‘KopBusters’ Couple Lose Son Over Misdemeanor Pot Charge
By. Stephen C. Webster
Barry and Candi Cooper, a married duo well-known in the world of drug reform activism, have temporarily lost custody of Candi’s youngest child due to misdemeanor charges stemming from a recent “KopBusters” sting operation against a police officer in Williamson County, Texas.
Pot smoking moms and dads of America, pay attention: This could happen to you too. Although the Coopers’ case is a bit more unusual than most and not all Child Protective Services entanglements over marijuana will result in children being taken or custody being modified, it can and does happen.
Zachary Johnston, 7, has cerebral palsy and exhibits the intelligence of a four-year-old, according to Barry. He had been sent away for a brief visit with his father, David, when the the embattled activists were paid a visit by Child Protective Services on Friday, March 18, they said.
“That’s when they told us,” Candi sobbed. “That’s when we knew.”
Because of Barry’s recent misdemeanor arrest over allegations of a false police report, Williamson County officers gained entry to the couple’s home and discovered a couple of marijuana cigarette butts during their search, for which both husband and wife were charged in Travis County. Police also took the Coopers’ electronics and digital media and managed to keep the former officer behind bars for over 48 hours.
Barry repeatedly insisted that Williamson County police reached out to ”instigate” the whole affair, tipping off Mr. Johnston’s lawyer to a potential opportunity for his client. I have not been able to confirm this particular statement and it is entirely possible — even likely — that Mr. Johnston or his attorney heard about the arrests from other sources.
I’ve known about this since the day it happened, but in the interest of fairness and considering my lack of access to Mr. Johnston, I waited until court documents became available before breaking this news. Finally released, their text is enough to make just about any liberal-minded parent cringe.
In the document, an affidavit in support of ex parte relief filed with a court in Upshur County, Texas, Mr. Johnston contends that because of Barry and Candi’s standing as nationally-known marijuana activists and their high (no pun intended) level of comfort with the drug, they pose a danger to Zachary. He cites articles on the duo’s exploits published by Cannabis Culture and Maxim, noting in particular that when Barry and Candi met, she was his “pot dealer.”
He also says: “The Coopers attend cannabis festivals and take Zachary with them and other children that live in their household.” Of course, they adamantly deny this.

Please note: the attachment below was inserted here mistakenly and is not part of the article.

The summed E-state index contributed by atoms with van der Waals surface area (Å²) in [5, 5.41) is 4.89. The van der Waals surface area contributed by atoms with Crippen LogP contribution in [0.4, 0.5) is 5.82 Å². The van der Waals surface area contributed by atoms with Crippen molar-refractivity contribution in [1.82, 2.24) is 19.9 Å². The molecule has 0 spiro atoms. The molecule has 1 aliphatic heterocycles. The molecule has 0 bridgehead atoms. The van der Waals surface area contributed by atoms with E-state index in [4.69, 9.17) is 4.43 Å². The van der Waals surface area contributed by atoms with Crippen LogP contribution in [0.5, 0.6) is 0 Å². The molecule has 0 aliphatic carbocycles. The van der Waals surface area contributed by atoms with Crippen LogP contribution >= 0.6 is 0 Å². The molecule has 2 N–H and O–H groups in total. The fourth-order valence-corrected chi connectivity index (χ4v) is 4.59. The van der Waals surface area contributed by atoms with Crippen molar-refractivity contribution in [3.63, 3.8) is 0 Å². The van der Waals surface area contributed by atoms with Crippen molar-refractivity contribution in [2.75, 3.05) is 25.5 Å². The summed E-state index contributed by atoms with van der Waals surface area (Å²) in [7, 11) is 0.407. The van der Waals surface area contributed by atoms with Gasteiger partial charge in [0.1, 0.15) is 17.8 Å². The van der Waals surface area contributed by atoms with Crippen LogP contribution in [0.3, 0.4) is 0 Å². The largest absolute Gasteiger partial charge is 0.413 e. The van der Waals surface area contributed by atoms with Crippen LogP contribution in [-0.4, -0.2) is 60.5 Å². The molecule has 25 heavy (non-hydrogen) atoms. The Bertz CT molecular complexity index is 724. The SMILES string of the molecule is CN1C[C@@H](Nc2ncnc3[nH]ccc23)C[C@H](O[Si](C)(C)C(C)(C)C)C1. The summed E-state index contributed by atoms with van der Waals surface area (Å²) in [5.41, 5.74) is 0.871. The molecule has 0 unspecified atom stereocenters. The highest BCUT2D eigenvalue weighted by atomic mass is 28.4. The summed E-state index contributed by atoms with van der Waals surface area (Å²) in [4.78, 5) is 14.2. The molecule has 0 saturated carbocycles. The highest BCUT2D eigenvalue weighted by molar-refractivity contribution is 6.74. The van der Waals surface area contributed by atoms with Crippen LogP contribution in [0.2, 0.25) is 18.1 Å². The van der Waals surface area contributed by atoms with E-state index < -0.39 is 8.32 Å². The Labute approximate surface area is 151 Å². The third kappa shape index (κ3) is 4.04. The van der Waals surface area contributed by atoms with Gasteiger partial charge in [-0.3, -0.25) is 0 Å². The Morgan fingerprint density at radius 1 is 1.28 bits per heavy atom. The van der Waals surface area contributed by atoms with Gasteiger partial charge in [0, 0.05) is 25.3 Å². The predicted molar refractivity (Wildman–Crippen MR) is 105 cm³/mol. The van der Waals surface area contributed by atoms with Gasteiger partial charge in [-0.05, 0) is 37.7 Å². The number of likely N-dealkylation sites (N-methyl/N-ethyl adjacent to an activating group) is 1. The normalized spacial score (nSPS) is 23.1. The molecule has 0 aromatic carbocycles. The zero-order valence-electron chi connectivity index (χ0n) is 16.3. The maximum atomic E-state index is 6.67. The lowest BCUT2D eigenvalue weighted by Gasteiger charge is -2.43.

Additionally, Mr. Johnston makes what appears to be a factual error on page three in claiming that “one of” the duo was arrested in Williamson County for marijuana possession. Those charges were filed Travis County, against both of them. Their offense rose to the level of a Class B misdemeanor and no evidence of trafficking was discovered.
The officers originally gained access to the family’s home by telling a judge that Barry’s voice could be heard in the background audio of a telephone report about a suspicious package — the same package Cooper was using as bait to test an officer to see if he would steal money or tamper with evidence. Barry claims Williamson County police repeatedly asked about a tent in his garage and suspects they anticipated discovering a large quantity of marijuana.
“This recent [arrest] crosses the line from advocacy to illicit drug abuse,” Mr. Johnston concludes. “I have tried to tolerate the Coopers and their lifestyle as long as I can. My son, Zachary, does not deserve to be raised in a household that uses illicit drugs, abuses drugs, and where they derive the majority of their income on the advocacy of how to engage in illegal conduct.”
And he’s got every right to make that claim, which will absolutely be taken seriously considering standing law. However …
“I smoked pot with that motherfucker eight months ago!” Cooper jeered over the phone. “I have a witness, his ex-girlfriend. And she’s gonna testify. We do that shit away from our kids, and everything we’ve ever used for our shows is a prop.”
The Coopers both go into greater detail about the whole matter in a video blog published late Wednesday.
Both Barry and Candi separately corroborated each others’ account of their visit with a CPS agent, whose report allegedly saved them both from a felony arrest for child endangerment.
“If that report had come back to the district attorney saying something’s going on, we would have both been arrested that day,” Cooper claimed. “But nothing was going on, so that’s what the report says.”
Barry called the agent an “angel from God.”
That document will be published here when it is made available. Meanwhile, the couple has a chance to reclaim Candi’s son during a court hearing on Tuesday, after which they hope to conduct the further custody battle in Travis County. As these things usually go, there is always a chance the Coopers will not succeed.
Further injuring their spirits: Zachary’s eighth birthday is on Sunday, March 28, but he will not be with his mother, who has retained custody of the boy since his birth. She and Mr. Johnston divorced in 2007, but had been separated since 2003.
“I’ve been crying every day since this happened,” Candi said, audibly holding back tears. “It’s hard for me to even talk about it. I’ve been there for him all his life, with his disability and all his difficulties. I’m going to get my son back.”
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